# Floating Point Arithmetic

Floating point (FP) representations of decimal numbers are essential to scientific computation using scientific notation. The standard for floating point representation is the IEEE 754 Standard. In a computer, there is a tradeoff between range and precision – given a fixed number of binary digits (bits), precision can vary inversely with range. In this section, we overview decimal to FP conversion, MIPS FP instructions, and how registers are used for FP computations.

We have seen that an n-bit register can represent unsigned integers in the range 0 to 2n-1, as well as signed integers in the range -2n-1 to -2n-1-1. However, there are very large numbers (e.g., 3.15576 · 1023), very small numbers (e.g., 10-25), rational numbers with repeated digits (e.g., 2/3 = 0.666666…), irrationals such as 21/2, and transcendental numbers such as e = 2.718…, all of which need to be represented in computers for scientific computation to be supported.

We call the manipulation of these types of numbers floating point arithmetic because the decimal point is not fixed (as for integers). In C, such variables are declared as the `float` datatype.

#### 3.4.1. Scientific Notation and FP Representation

Scientific notation has the following configuration: and can be in normalized form (mantissa has exactly one digit to the left of the decimal point, e.g., 2.3425 · 10-19) or non-normalized form. Binary scientiic notation has the folowing configuration, which corresponds to the decimal forms: Assume that we have the following normal format for scientific notation in Boolean numbers:

+1.xxxxxxx2 · wyyyyy2 ,

where “xxxxxxx” denotes the significand and “yyyyy” denotes the exponent and we assume that the number has sign S. This implies the following 32-bit representation for FP numbers: which can represent decimal numbers ranging from -2.0 · 10-38 to 2.0 · 1038.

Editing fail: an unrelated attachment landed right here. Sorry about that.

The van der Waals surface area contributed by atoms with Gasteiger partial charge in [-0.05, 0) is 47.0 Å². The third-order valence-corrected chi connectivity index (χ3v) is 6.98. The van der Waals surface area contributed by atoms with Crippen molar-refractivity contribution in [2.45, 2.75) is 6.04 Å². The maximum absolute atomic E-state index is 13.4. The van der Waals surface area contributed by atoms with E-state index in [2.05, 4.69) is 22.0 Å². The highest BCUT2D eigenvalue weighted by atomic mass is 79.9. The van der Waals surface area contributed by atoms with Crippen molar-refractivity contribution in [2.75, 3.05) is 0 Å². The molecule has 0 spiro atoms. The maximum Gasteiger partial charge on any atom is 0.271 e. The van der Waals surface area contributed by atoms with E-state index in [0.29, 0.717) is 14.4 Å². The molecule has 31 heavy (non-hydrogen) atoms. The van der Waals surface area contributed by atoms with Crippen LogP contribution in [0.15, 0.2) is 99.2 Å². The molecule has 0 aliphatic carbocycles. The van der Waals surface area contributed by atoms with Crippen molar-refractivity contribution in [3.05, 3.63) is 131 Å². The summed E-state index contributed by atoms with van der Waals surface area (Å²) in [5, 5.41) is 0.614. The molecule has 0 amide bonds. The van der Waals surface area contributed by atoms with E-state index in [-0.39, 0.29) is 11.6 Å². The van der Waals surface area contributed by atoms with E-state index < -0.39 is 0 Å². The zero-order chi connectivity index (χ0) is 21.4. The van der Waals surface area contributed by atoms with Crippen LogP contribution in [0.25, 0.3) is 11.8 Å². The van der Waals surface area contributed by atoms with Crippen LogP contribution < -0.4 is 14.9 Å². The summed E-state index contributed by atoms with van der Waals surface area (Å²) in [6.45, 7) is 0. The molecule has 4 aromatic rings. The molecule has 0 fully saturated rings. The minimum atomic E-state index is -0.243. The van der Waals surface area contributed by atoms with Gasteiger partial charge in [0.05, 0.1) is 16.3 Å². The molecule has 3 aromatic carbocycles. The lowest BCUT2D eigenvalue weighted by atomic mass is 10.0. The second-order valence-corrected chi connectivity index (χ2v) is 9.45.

#### 3.4.2 Overflow and Underflow

In FP, overflow and underflow are slightly different than in integer numbers. FP overflow (underflow) refers to the positive (negative) exponent being too large for the number of bits alloted to it. This problem can be somewhat ameliorated by the use of double precision, whose format is shown as follows: Here, two 32-bit words are combined to support an 11-bit signed exponent and a 52-bit significand. This representation is declared in C using the `double` datatype, and can support numbers with exponents ranging from -30810 to 30810. The primary advantage is greater precision in the mantissa.

The following chart illustrates specific types of overflow and underflow encountered in standard FP representation: ### 3.5. Floating Point in MIPS

The MIPS FP architecture uses separate floating point insturctions for IEEE 754 single and double precision. Single precision uses `add.s`, `sub.s`, `mul.s`, and `div.s`, whereas double precision instructions are `add.d`, `sub.d`, `mul.d`, and `div.d`. These instructions are much more complicated than their integer counterparts. Problems with implementing FP arithmetic include inefficiencies in having different instructions that take significantly different times to execute (e.g., division versus addition). Also, FP operations require much more hardware than integer operations.

Thus, in the spirit of RISC design philosophy, we note that (a) a particular datum is not likely to change its datatype within a program, and (b) some types of programs do not require FP computation. Thus, in 1990, the MIPS designers decided to separate the FP computations from the remainder of the ALU operations, and use a separate chip for FP (called the coprocessor). A MIPS coprocessor contains 32 32-bit registers designated as `\$f0`, `\$f1`, …, etc. Most of these registers are specified in the `.s` and `.d` instructions. Double precision operands are stored in register pairs (e.g., `\$f0,\$f1` up to `\$f30,\$f31`).

The CPU thus handles all the regular computation, while the coprocessor handles the floating point operations. Special instructions are required to move data between the coprocessor(s) and CPU (e.g., `mfc0`, `mtc0`, `mfc0`, `mtc0`, etc.), where cn refers to coprocessor #n. Similarly, special I/O operations are required to load and store data between the coprocessor and memory (e.g., `lwc0`,`swc0`, `lwc1`, `swc1`, etc.)

FP coprocessors require very complex hardware, as shown in Figure 3.23, which portrays only the hardware required for addition.  Here, we assume that there is a coprocessor c1 connected to the CPU. The values 5.0 and 9.0 are respectively loaded into registers `\$f16` and `\$f18` using the `lwc1` instruction with the global pointer as base address and the variables `const5` and `const9` as offsets. The single precision division operation puts the quotient of 5.0/9.0 into `\$f16`, and the remainder of the computation is straightforward. As in all MIPS procedure calls, the `jr` instruction returns control to the address stored in the `\$ra` register.